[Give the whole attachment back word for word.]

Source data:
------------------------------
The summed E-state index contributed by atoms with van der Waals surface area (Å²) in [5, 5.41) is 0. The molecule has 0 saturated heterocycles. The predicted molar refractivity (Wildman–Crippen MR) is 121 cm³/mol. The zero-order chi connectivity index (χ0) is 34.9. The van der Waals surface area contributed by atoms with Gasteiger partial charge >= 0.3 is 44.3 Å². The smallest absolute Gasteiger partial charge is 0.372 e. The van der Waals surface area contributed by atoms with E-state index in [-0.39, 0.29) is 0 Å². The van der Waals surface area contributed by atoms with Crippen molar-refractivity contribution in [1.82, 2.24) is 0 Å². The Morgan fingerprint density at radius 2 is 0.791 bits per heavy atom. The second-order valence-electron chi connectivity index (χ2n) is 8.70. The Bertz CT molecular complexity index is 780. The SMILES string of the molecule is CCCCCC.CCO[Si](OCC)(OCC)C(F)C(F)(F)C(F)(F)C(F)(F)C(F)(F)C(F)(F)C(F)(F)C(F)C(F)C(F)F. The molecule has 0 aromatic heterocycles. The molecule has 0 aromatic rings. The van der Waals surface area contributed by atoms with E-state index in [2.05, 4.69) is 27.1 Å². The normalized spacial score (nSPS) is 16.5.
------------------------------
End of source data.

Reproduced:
The summed E-state index contributed by atoms with van der Waals surface area (Å²) in [5, 5.41) is 0. The molecule has 0 saturated heterocycles. The predicted molar refractivity (Wildman–Crippen MR) is 121 cm³/mol. The zero-order chi connectivity index (χ0) is 34.9. The van der Waals surface area contributed by atoms with Gasteiger partial charge >= 0.3 is 44.3 Å². The smallest absolute Gasteiger partial charge is 0.372 e. The van der Waals surface area contributed by atoms with E-state index in [-0.39, 0.29) is 0 Å². The van der Waals surface area contributed by atoms with Crippen molar-refractivity contribution in [1.82, 2.24) is 0 Å². The Morgan fingerprint density at radius 2 is 0.791 bits per heavy atom. The second-order valence-electron chi connectivity index (χ2n) is 8.70. The Bertz CT molecular complexity index is 780. The SMILES string of the molecule is CCCCCC.CCO[Si](OCC)(OCC)C(F)C(F)(F)C(F)(F)C(F)(F)C(F)(F)C(F)(F)C(F)(F)C(F)C(F)C(F)F. The molecule has 0 aromatic heterocycles. The molecule has 0 aromatic rings. The van der Waals surface area contributed by atoms with E-state index in [2.05, 4.69) is 27.1 Å². The normalized spacial score (nSPS) is 16.5.